The output from the photoelectric detector 38-5 is supplied to the main computer 42 and the analytic result obtained by effecting the calculation based on the output is printed out by the printer 46 as well as displayed on the monitor 47.

After the liquids contained in all the reaction vessels 2 have been successively measured by the fluorometer 38, the operation of the apparatus is stopped. It should be noted that the turntable 3 may be always rotated intermittently at a given period, or may be rotated intermittently only during the indicator reagent delivery period and fluorometry period.

In the present embodiment, the various units are controlled by the main computer 41 via the sub computers 42 and 43 in accordance with the program recorded in the floppy disc device 45. FIGS. 4, 5 and 6 are flow charts showing the operations controlled by the main computer 41, and sub computers 42 and 43, respectively. The operations represented by the flow charts are clearly understood by those skilled in the art with reference to the previous explanation and thus will not be explained any more.

The automatic analyzing apparatus of the present embodiment may be equally applied to NADP cycling. Further, if the apparatus is applied to CoA cycling, to the arm 17 is secured one more nozzle which is connected to a buffer solution delivery mechanism similar to that indicator reagent delivery mechanism and a given amount of a buffer solution is delivered into a reaction vessel 2 after the lapse of the indicator reaction, but prior to the fluorometry. During the delivery of the buffer solution into the reaction vessel, the air stream may be ejected from the nozzle 19.

As explained above in detail, according to the automatic analyzing apparatus of the present embodiment, by utilizing the simple automatic cycling reaction apparatus in which the temperature of the thermostatic liquid circulating through the single reaction tank 1 is controlled by the heater 9 and refrigerator 10, the liquids in all the reaction vessels 2 set on the turntable 3 provided in the reaction tank can be simultaneously controlled to desired temperature for predetermined periods, and therefore the enzymatic cycling reaction can be performed highly accurately and reliably, while the apparatus can be made small in size. It should be noted that in the present embodiment there is provided the washing mechanism for cleaning the nozzles 18 to 20, but if contamination between successive liquids contained in the reaction vessels does not occur, the washing mechanism may be omitted.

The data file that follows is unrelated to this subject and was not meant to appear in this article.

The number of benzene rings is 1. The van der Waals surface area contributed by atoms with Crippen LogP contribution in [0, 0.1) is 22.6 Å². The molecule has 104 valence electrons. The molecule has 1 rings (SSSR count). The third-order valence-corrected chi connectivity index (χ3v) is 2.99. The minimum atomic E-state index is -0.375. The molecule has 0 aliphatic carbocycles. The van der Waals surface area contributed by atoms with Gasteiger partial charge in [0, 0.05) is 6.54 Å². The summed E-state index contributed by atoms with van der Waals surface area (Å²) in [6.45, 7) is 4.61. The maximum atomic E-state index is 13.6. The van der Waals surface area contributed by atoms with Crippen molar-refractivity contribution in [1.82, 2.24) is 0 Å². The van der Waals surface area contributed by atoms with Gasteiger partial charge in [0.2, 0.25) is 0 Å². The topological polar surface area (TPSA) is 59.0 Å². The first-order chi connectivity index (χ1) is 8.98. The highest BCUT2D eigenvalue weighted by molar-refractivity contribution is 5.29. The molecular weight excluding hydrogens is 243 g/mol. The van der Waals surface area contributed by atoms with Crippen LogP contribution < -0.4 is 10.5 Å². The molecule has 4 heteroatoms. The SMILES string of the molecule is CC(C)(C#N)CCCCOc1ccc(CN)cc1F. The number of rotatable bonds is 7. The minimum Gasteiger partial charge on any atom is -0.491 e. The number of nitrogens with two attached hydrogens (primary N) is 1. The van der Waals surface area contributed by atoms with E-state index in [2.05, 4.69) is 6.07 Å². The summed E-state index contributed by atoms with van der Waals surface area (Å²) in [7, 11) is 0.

FIG. 7 is a perspective view showing another embodiment of the automatic chemical analyzer according to the invention. In this embodiment, a main body of the analyzer is divided into a reaction unit and a process unit. In the reaction unit, five thermostats 71 to 75 and one stage 76 are arranged. The first thermostat 71 is maintained at a temperature of -30° C. by using an antifreeze liquid as a thermostatic medium. Moreover, the second thermostat 72 is maintained at a cycling temperature between 4° C. and 38° C., and the third thermostat 73 is kept at a temperature of 100° C. at which the cycling reaction is stopped. Further, the fourth thermostat 74 is maintained at a temperature of 4° C. at which the indicator reaction is not started, and the fifth thermostat 75 is kept at a temperature of 38° C. at which the indicator reaction is started. Moreover, a thermostat is not provided in the stage 76 because the stage 76 is kept at a room temperature. At a position of the fourth thermostat 74 is arranged a delivery and stir device 77 of the indicator reaction liquid, and at the stage 76 is provided a suction device 78 for introducing the test liquid in the reaction vessel into a flowcell arranged in a fluorometry unit as illustrated in FIG. 8. In the process unit, control unit 79, pump unit 80, fluorometry unit 81 and printer unit 82 are arranged. The construction and function of these units are the substantially same as those of the embodiment mentioned above. For example, the pump unit 80 comprises a pump connected with a delivery nozzle 83 arranged in the delivery and stir device 77 and with a tank 85 for the indicator reagent provided in a thermostat 84 maintained at 4° C.